It has become increasingly clear that today’s veterans are being given Band-Aids for problems that need stitches when it comes to mental health. It is easier to listen to a combat veteran for an hour and then prescribe him enough drugs to put down a horse than it is to peel the onion back and figure out how to really help the individual. Like most problems in life, there is more than one solution, and often times problems require more than one solution applied. Drugs are not the only solution for the side effects of traumatic stress experienced in combat, and I would argue that drugs are not a solution by themselves in any form. A good diet, exercise, acupuncture, meditation, and counseling… are all different ways in which we can address the issue of PTSD. It is also important to remember that you cannot solve a problem until you understand the problem. I aim to address that in this article.
Post Traumatic Stress Disorder has a number of symptoms that are present. Looking at the symptoms as a group may overwhelm even the best intentions of a therapist, a doctor, or someone trying to take care of this disorder by themselves. The doctor who prescribes an antidepressant and weekly therapy may see this as an overall fix, and the person suffering may only want this simple approach, but in most cases, it’s not working. I say most cases because it really depends on the severity of the PTSD as to what will work for each person.
The overall symptoms are headache, brain fog, tiredness, flashbacks, nightmares, intrusive thoughts, concentration, sleep problems, mental confusion/impairment, irritability, and startle reflex.
Symptoms that come after the initial incident that caused the original response to the stressor/s will make the daily release of hormones significantly higher than before the incident. Effectively dealing with those symptoms will lower the release of hormones, and thus decrease the symptoms experienced. The hormones cortisol, adrenaline, and norepinephrine are released to deal with moments of anger, frustration, or panic. Adrenaline and norepinephrine are arousal hormones; they make the body more alert, awake, and more focused to deal with the stressor/danger at hand. Cortisol helps to maintain fluid balance and blood pressure in the body. It’s like pressing the gas pedal in a car to quickly speed away.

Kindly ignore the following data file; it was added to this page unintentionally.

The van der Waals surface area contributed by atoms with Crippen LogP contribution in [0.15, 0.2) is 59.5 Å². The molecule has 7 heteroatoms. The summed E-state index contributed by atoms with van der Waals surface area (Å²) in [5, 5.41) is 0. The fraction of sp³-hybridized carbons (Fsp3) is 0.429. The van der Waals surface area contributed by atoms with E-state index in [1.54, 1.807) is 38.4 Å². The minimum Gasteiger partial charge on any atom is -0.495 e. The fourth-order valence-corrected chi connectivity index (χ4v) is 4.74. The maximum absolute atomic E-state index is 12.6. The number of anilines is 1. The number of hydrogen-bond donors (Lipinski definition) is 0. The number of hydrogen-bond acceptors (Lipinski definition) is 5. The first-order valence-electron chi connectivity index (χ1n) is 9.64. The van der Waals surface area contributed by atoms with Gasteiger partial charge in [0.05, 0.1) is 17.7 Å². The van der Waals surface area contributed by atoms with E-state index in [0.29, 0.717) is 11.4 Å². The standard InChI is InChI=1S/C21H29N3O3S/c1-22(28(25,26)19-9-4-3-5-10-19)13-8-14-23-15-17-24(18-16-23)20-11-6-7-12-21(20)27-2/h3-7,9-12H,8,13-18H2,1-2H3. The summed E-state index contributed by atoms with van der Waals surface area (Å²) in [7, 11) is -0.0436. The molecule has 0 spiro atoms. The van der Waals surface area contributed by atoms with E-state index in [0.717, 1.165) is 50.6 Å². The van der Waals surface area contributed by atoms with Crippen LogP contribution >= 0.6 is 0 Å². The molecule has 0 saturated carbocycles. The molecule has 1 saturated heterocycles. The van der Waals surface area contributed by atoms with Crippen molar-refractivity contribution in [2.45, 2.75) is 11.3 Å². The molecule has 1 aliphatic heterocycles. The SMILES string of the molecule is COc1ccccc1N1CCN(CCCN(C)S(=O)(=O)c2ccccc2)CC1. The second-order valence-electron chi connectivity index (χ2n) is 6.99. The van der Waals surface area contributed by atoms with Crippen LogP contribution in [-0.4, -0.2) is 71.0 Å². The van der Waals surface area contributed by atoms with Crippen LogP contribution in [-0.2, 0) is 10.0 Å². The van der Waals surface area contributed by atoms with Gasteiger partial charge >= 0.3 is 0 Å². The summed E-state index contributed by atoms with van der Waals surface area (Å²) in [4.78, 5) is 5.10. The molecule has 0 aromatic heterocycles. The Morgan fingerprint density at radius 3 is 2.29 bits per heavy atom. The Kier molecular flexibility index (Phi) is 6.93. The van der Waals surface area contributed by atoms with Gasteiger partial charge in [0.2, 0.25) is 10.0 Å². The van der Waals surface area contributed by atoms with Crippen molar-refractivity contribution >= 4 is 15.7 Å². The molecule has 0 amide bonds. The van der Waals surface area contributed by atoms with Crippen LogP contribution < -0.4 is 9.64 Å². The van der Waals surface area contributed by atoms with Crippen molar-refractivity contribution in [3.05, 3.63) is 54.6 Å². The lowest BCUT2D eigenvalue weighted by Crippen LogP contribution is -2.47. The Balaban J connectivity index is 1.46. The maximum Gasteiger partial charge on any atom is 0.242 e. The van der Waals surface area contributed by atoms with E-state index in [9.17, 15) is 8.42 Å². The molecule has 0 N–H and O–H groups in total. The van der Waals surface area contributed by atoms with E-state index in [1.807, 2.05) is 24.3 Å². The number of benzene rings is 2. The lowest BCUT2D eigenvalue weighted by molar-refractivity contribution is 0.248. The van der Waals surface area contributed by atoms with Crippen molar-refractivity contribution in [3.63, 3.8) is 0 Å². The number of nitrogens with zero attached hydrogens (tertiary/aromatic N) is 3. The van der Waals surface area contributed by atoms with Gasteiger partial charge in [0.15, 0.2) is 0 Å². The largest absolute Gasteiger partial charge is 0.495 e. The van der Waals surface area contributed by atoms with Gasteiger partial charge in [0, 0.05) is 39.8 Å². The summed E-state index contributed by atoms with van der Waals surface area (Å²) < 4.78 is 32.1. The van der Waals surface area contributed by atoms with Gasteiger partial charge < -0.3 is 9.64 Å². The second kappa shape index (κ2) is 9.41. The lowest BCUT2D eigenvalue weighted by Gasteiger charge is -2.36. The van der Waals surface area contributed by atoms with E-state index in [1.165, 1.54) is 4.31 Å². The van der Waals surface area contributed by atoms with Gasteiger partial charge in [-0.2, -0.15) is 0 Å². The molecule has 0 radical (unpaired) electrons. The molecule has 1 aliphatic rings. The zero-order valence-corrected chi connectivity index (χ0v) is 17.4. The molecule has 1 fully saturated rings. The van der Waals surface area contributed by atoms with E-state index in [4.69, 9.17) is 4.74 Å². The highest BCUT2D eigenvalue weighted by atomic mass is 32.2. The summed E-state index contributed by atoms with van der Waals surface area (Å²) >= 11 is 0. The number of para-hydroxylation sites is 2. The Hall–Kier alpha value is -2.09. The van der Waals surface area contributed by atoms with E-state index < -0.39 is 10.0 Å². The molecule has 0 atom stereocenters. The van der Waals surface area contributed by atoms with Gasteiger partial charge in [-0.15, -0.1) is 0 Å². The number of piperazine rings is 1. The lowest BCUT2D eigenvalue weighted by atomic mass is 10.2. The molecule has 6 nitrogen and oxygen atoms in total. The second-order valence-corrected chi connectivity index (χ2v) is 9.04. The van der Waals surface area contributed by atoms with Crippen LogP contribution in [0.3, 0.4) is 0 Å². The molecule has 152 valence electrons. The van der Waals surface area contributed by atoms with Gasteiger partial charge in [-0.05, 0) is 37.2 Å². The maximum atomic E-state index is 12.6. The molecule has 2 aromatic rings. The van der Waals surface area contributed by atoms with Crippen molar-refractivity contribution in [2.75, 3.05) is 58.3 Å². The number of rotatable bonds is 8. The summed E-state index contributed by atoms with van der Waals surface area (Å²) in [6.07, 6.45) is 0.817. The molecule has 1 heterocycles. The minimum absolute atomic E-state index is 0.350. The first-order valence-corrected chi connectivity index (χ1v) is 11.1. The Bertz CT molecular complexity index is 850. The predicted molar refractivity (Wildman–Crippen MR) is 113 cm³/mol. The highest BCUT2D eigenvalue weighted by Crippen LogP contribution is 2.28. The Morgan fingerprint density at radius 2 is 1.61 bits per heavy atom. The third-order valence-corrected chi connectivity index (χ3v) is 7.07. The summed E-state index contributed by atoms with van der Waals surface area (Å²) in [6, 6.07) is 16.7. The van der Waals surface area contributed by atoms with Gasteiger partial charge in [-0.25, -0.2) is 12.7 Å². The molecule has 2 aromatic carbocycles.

But, when the body is sending these hormones during the day when no danger is present, it’s like pressing the gas pedal to the floor while your car is in park. Eventually, parts will wear out, things will go wrong, and the engine will blow up. Cortisol also increases the blood sugar level, which will then spike the release of insulin. As William Krill, a Mental Health Counselor states, “… The extra insulin can then crash the blood sugar, signaling to the hypothalamus that glucose (the brain’s only source of energy) is being starved from the brain, which in turn triggers a message to the adrenal glands to increase adrenaline, and the cycle of high-stress symptoms begins again.”
One option for this type of brain fuel interruption is the regular use of coconut oil. Coconut oil is processed as a medium-chain triglyceride, which the liver converts into an energy source called ketones. The ketones can recharge the metabolic process, which will improve cognitive functioning. It is something worth trying if you haven’t already, and there are many creative ways to introduce it into your daily diet.
In reality, when you are bombarded by that many symptoms, it’s hard to push yourself to do these changes. Having family to support and encourage these changes might be an option for some, for others, it may be a mentor or best friend. It’s getting those people (and yourself) to realize the seriousness of this condition and that if not dealt with, quality of life is not the most serious result, but the ending of one’s life or death from diseases/cancers resulted from suppressed immunity.